I’m buying diverse sized stocks for growth (aka, I don’t want a short-term return, if not, keep them for a while).

I would like some advice in relation to when I should sell a stock. I read several posts however I did not find valuable advice. Most of them say that I should sell once it reaches a loss of between 10% and 20%. But, if we check, for example...

Apple (market value)

  • It lost 15% of its value the last month
  • It lost 10% of its value the last year
  • It increased 90% of its value the last 5 years

Everything is timing and I do understand that. However, Let's say that I bought Apple stocks 2 months ago. At present I have a lost of aprox 15%, but, probably Apple will recover. In this case, when would "be logic" to sell...?

Now, other example: smaller cap and more riskier

CVRS: Corindus Vascular Robotics

  • It lost 7% today
  • It lost 7% last week
  • It increased 9% the last month
  • It increased 220% the last year
  • It lost 24% the last 5 years

Here he fluctuations are more marked and so the possible trust of growth of even recover.

In this case, when would be "logic" to sell...?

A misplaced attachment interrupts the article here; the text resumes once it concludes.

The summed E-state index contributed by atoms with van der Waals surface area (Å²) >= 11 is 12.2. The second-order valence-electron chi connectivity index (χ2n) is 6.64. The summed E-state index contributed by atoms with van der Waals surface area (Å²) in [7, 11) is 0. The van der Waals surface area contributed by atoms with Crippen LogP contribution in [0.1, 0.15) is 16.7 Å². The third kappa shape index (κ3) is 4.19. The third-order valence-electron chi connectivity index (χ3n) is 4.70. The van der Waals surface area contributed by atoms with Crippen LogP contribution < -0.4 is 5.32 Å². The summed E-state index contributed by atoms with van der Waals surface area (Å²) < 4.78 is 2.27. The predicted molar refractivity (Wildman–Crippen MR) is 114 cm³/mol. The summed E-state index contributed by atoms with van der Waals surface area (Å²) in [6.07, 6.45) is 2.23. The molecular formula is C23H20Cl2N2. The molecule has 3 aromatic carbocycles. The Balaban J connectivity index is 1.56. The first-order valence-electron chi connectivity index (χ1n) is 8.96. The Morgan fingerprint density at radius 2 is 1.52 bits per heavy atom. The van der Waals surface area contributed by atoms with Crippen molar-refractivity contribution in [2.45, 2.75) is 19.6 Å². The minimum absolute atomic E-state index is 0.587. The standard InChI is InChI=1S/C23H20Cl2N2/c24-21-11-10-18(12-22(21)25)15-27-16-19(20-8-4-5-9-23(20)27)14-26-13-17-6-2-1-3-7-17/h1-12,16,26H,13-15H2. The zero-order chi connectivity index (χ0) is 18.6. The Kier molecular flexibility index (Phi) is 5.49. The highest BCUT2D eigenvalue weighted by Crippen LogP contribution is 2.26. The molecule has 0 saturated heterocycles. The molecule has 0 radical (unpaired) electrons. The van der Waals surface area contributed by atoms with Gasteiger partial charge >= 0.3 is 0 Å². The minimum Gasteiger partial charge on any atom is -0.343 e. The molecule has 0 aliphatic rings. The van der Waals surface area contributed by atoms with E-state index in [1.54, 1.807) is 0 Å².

• 1
    From the way you are talking, you are trying to short sell and time the market which rarely works. My advice is to find a company that is oversold but has a strong market position, aka a company that is oversold and has great growth potential in the next 5-10 years and hold it for that long (unless information comes out saying they lied about their revenues and are actually going bankrupt).
    – rhavelka
    Jun 3, 2019 at 21:00
  • @rhavelka - Per his example, if he bought AAPL two months ago, he's not trying to short sell and time the market. As for it rarely working, see the 15-18 month drops in 2000-01 and 2008-09. Jun 3, 2019 at 23:59
  • 1
    @Peter - Selling is a personal decision, particularly when it's a losing position. I'd suggest that you Google "When to sell stocks". There a many, many articles out there that describe many scenarios and reasons for booking profits as well as taking losses. Ultimately, you have to figure out what you're comfortable with. Jun 4, 2019 at 0:00